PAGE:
I did get to meet Arthur Brown that year, and we ended up touring with him the following spring, so that was pretty redeeming. He’s one of my greatest musical heroes (and Alice’s too) … the godfather of shock rock!

What other bands are you most excited to see perform at Psycho?

DOLAN: There’s a lot of bands on this bill I’m excited to see, most of which I’ve seen before, but I’m even more excited to find one I’ve never heard, doing something new and outstanding. With festivals like this, every band brings their best — at least you hope they do — so it’s fun to trip around from stage to stage waiting for something to really surprise you.

What friends of yours are also playing at the festival? Who are you planning or hoping to hang with in your downtime?

DOLAN: We’ve toured with Fu Manchu and the Crazy World of Arthur Brown, really looking forward to seeing them both again. We have loads of friends that will be there. I can’t say I make plans for this sort of thing, the spontaneity is what makes it interesting. Everywhere you turn you see a familiar face.

What can fans and newcomers expect from your performance(s) at the festival?

DOLAN: Unpretentious, authentic, American Rust Belt rock ’n’ roll. I’m a wild woman onstage, I guess I’m most at home up there, and the guys always play nice and tight. We make this music for ourselves, as something we can all be proud of, and we’re always challenging ourselves to do more, try more. I wish to create something that might live beyond us one day — even if it’s not on a large scale. I feel lucky that I get to share this with people.

For previous installments of the Big Takeover’s Psycho Las Vegas preview series, check out our interviews with:

• Colin H. Van Eeckhout, vocalist for Belgian post-metal purveyors Amenra
• Jason Shi and Scott Key, singer/guitarist and drummer, respectively, for melodic hard-rock masters ASG
• Stephen McBean, singer/guitarist of long-running psychedelic-rock project Black Mountain
• Jean-Paul Gaster, drummer for “the quintessential American rock band,” Clutch
• Greg Meleney, vocalist/guitarist for Portland psych-rock mainstays Danava
• George Clarke, vocalist for shoegaze/black-metal powerhouses Deafheaven
• DJ Painkiller, an L.A.-based metalhead who will be spinning between sets
• Darkest Prince, lead guitarist for black-metal punks Devil Master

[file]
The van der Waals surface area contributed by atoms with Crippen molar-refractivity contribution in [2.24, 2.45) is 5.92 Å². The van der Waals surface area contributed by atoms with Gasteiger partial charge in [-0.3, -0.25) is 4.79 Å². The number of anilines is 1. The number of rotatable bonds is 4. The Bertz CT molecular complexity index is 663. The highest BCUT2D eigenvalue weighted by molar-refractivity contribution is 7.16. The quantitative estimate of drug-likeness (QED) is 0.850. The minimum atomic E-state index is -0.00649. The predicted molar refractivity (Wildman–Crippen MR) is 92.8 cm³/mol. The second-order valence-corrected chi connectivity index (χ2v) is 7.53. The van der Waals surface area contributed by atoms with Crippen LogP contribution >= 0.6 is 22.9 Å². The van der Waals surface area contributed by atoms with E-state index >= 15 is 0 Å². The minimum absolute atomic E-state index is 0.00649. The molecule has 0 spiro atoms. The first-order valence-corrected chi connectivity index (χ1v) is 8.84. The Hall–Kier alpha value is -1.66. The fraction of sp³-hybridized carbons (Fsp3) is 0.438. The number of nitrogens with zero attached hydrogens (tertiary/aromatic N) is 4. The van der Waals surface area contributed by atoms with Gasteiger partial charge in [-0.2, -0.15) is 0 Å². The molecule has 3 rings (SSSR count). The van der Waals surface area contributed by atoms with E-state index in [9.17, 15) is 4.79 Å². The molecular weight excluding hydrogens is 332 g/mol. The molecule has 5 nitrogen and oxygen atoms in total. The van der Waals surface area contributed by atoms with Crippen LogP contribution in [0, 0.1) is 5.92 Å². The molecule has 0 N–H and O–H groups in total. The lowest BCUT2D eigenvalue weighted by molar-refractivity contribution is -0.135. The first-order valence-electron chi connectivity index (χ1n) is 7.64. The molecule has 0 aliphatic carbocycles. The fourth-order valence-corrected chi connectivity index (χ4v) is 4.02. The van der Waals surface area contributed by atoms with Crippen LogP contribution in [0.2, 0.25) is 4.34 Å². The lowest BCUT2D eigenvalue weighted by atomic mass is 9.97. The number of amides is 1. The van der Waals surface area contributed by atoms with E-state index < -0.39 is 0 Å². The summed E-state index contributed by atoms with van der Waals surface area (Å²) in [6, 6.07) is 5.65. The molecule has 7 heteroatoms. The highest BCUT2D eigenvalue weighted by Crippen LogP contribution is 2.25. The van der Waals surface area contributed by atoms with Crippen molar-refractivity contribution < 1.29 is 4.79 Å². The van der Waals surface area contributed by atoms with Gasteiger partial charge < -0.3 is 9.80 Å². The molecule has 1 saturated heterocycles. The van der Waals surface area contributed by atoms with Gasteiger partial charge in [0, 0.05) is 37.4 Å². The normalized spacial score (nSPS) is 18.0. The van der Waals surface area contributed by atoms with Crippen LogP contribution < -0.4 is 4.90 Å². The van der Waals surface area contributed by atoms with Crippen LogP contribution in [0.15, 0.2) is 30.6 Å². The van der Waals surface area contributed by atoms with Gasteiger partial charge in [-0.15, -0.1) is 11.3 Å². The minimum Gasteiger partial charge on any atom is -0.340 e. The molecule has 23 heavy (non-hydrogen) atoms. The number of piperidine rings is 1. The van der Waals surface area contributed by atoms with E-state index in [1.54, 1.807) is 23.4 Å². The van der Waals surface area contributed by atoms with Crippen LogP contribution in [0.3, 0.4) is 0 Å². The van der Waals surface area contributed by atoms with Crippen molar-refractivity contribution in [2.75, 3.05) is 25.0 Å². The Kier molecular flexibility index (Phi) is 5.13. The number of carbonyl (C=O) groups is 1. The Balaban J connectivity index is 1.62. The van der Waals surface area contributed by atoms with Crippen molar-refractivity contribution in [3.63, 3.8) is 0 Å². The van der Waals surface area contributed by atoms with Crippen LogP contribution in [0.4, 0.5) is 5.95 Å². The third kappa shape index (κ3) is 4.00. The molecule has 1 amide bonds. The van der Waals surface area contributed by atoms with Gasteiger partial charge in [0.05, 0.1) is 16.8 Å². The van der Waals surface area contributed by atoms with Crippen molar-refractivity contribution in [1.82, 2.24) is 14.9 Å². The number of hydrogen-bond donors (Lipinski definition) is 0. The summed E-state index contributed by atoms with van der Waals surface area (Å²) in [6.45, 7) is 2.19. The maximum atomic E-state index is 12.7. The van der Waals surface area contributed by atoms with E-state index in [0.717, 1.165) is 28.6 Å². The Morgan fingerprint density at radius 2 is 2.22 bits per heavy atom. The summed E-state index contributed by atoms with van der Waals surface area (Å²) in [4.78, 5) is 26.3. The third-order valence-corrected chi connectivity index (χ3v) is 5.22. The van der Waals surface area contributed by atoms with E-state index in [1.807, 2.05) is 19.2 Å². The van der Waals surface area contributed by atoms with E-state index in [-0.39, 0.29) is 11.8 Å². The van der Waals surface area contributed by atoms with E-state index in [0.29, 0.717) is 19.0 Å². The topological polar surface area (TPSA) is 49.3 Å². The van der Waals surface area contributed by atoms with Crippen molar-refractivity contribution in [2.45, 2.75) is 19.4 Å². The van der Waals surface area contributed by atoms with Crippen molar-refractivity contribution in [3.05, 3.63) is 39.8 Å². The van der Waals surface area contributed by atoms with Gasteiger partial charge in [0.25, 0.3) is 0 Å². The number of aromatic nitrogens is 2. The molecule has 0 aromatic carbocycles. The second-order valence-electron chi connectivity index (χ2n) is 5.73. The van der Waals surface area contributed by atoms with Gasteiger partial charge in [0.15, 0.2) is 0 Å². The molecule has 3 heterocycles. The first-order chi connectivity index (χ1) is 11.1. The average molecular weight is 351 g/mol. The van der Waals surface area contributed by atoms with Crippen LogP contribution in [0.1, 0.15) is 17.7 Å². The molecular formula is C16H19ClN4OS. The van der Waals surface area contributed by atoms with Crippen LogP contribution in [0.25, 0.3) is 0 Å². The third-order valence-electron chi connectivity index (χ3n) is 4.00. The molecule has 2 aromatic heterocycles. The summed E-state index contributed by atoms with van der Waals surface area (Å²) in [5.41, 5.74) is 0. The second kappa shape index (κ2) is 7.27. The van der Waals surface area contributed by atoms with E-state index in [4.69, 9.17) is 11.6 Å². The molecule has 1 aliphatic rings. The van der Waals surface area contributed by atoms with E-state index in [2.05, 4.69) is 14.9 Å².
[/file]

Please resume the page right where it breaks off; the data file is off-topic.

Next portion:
• Victor Vicart of Scottish progressive-metal quintet Dvne
• Zack Simmons, drummer of blackened death-metal demigods Goatwhore
• Emil Amos, drummer of experimental post-rock band Grails
• Julien Chanut, guitarist of French sludge-doom band Hangman’s Chair
• Tony Campos, guitarist and founder of thrash revivalists Hell Fire
• Nashville cosmic-riff connoisseurs Howling Giant
• Gabriel Franco, vocalist/guitarist for gothy post-punks Idle Hands
• Joshy, drummer for crusty death/doom-metal outfit Ilsa
• Johanna Sadonis, vocalist for “heavy magic rock” band Lucifer
• Stuart Braithwaite, founding guitarist/vocalist for beloved post-rock legends Mogwai
• Thomas Eriksen, centrifugal force behind true Norwegian black-metallers Mork
• All-female Motörhead tribute band Motorbabe
• Mikael Åkerfeldt, frontman for Swedish progressive-metal kings Opeth
• Ethan Lee McCarthy, frontman for blackened-doom trio Primitive Man
• Tobias Grave, frontman of shimmering post-rock trio Soft Kill
• Derrick Vella, guitarist of death-metal arsonists Tomb Mold
• Niklas Källgren, guitarist of Swedish fuzz fanatics Truckfighters
• Los Angeles Satanic doo-wop duo Twin Temple
• Kevin Starrs, frontman of British fuzz royalty Uncle Acid and the deadbeats
• Sean Killian, vocalist for cult-favorite Bay Area thrash band Vio-lence
• Bruce Lamont, frontman of experimental heavy-jazz project Yakuza and Led Zeppelin tribute band Led Zeppelin 2
• Aaron Rieseberg, bassist of Oregon doom-metal dealers Yob

Also, don’t miss our special feature in which Deafheaven’s Clarke and Mogwai’s Braithwaite discuss their mutual affection for each other’s bands, whether Deafheaven should play their Mogwai cover at Psycho Las Vegas — and the possibility of a collaboration between the two projects.